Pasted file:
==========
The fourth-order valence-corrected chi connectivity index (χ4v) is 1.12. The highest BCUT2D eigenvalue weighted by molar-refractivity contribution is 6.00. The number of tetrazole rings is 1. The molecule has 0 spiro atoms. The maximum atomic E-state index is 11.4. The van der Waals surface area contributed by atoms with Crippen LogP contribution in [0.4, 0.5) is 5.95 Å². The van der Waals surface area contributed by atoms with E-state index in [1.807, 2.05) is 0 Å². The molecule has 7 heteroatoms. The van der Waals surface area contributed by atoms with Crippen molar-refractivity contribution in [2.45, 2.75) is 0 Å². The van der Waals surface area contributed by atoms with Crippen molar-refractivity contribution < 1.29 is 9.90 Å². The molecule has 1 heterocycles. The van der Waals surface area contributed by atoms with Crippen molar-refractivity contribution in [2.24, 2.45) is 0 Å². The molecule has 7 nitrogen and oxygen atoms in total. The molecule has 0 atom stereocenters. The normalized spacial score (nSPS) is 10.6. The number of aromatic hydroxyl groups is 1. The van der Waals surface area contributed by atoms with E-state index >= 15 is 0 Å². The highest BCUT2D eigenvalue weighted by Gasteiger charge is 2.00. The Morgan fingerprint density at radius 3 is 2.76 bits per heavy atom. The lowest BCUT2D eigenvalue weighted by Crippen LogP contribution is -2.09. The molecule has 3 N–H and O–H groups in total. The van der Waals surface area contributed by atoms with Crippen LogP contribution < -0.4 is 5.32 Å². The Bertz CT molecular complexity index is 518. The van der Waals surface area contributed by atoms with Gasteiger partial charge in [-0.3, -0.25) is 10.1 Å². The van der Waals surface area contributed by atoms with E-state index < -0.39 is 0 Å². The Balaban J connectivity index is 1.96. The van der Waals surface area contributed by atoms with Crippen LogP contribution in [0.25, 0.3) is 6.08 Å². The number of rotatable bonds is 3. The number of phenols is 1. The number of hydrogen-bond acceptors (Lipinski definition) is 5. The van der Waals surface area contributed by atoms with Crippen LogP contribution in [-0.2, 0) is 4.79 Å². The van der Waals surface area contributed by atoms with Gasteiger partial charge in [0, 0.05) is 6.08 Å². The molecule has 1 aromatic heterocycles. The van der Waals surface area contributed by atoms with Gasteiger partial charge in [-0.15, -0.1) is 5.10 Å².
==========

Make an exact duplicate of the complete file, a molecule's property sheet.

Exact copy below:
The fourth-order valence-corrected chi connectivity index (χ4v) is 1.12. The highest BCUT2D eigenvalue weighted by molar-refractivity contribution is 6.00. The number of tetrazole rings is 1. The molecule has 0 spiro atoms. The maximum atomic E-state index is 11.4. The van der Waals surface area contributed by atoms with Crippen LogP contribution in [0.4, 0.5) is 5.95 Å². The van der Waals surface area contributed by atoms with E-state index in [1.807, 2.05) is 0 Å². The molecule has 7 heteroatoms. The van der Waals surface area contributed by atoms with Crippen molar-refractivity contribution in [2.45, 2.75) is 0 Å². The van der Waals surface area contributed by atoms with Crippen molar-refractivity contribution < 1.29 is 9.90 Å². The molecule has 1 heterocycles. The van der Waals surface area contributed by atoms with Crippen molar-refractivity contribution in [2.24, 2.45) is 0 Å². The molecule has 7 nitrogen and oxygen atoms in total. The molecule has 0 atom stereocenters. The normalized spacial score (nSPS) is 10.6. The number of aromatic hydroxyl groups is 1. The van der Waals surface area contributed by atoms with E-state index >= 15 is 0 Å². The highest BCUT2D eigenvalue weighted by Gasteiger charge is 2.00. The Morgan fingerprint density at radius 3 is 2.76 bits per heavy atom. The lowest BCUT2D eigenvalue weighted by Crippen LogP contribution is -2.09. The molecule has 3 N–H and O–H groups in total. The van der Waals surface area contributed by atoms with Crippen LogP contribution < -0.4 is 5.32 Å². The Bertz CT molecular complexity index is 518. The van der Waals surface area contributed by atoms with Gasteiger partial charge in [-0.3, -0.25) is 10.1 Å². The van der Waals surface area contributed by atoms with E-state index < -0.39 is 0 Å². The Balaban J connectivity index is 1.96. The van der Waals surface area contributed by atoms with Crippen LogP contribution in [0.25, 0.3) is 6.08 Å². The number of rotatable bonds is 3. The number of phenols is 1. The number of hydrogen-bond acceptors (Lipinski definition) is 5. The van der Waals surface area contributed by atoms with Crippen LogP contribution in [-0.2, 0) is 4.79 Å². The van der Waals surface area contributed by atoms with Gasteiger partial charge in [0, 0.05) is 6.08 Å². The molecule has 1 aromatic heterocycles. The van der Waals surface area contributed by atoms with Gasteiger partial charge in [-0.15, -0.1) is 5.10 Å².